2.5 Laptops, iPads, & eReaders
I encourage the use of all of these devices as long as they are used for class purposes only. Non-class use of your device will result in grade deductions. We meet for just a short duration each class period and I expect you to respect our time together.
2.6 Honor Code & Peer Collaboration
Students are expected to abide by the terms of the student code of academic conduct, available in your undergraduate bulletin or online at http://www.integrity.duke.edu/ugrad/index.html. I urge you all to examine this material and consult me with any questions you may have about plagiarism or academic integrity before it becomes an issue.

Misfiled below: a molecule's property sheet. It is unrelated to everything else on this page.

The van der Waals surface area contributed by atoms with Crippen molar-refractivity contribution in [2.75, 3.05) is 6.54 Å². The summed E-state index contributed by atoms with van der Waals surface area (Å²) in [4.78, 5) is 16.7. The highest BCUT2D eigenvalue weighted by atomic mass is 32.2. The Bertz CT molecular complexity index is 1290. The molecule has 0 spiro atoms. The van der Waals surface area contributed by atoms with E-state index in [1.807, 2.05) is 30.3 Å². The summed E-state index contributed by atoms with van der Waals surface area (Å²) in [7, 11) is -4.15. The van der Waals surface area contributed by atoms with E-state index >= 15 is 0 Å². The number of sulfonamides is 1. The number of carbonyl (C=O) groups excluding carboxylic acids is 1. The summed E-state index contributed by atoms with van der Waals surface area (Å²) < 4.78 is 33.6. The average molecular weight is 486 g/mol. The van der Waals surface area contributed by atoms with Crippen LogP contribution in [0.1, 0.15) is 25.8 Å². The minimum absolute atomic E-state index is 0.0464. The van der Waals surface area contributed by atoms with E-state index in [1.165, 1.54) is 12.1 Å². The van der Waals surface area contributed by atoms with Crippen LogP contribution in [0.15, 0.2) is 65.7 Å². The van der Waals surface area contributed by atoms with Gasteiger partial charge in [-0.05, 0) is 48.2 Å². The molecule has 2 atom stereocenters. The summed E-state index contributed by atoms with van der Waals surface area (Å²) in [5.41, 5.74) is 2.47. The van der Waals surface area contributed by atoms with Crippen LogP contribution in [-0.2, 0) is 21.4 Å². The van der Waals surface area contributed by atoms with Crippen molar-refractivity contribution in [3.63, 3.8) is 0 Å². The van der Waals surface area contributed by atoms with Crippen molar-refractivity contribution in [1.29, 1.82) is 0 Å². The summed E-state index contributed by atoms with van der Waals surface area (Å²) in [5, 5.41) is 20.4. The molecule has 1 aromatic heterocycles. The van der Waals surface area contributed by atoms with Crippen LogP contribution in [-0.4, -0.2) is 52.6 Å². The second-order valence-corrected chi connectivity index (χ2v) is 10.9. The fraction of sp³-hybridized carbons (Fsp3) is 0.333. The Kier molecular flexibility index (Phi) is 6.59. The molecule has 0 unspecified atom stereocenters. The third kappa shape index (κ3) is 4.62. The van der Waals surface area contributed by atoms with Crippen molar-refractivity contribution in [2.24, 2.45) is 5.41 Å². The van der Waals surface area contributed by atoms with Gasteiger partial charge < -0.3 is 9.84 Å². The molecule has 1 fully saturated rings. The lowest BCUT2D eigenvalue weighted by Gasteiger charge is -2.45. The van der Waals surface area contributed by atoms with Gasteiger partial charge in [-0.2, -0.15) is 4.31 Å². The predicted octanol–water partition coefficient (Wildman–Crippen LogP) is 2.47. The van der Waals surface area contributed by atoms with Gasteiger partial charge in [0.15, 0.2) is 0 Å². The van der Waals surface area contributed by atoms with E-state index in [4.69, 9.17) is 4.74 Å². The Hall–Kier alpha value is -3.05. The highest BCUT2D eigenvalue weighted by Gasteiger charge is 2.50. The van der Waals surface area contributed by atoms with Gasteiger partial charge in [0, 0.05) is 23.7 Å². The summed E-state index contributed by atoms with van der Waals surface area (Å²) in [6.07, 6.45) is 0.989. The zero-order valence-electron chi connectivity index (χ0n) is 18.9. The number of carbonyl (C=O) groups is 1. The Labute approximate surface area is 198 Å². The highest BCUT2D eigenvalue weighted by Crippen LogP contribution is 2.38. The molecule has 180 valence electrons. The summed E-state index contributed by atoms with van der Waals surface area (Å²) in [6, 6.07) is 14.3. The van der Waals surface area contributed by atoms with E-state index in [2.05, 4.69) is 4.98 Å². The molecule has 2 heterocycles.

Ignorance of what constitutes plagiarism is not an acceptable excuse for plagiarism. Academic dishonesty of any kind will not be tolerated and will result in a failing grade for the course.
Over the course of the semester, you will be invited or required to collaborate with your classmates. Failure to do so with integrity, honesty, due responsibility (i.e. be sure to hold up your end of the task), and respect will result in grade deduction.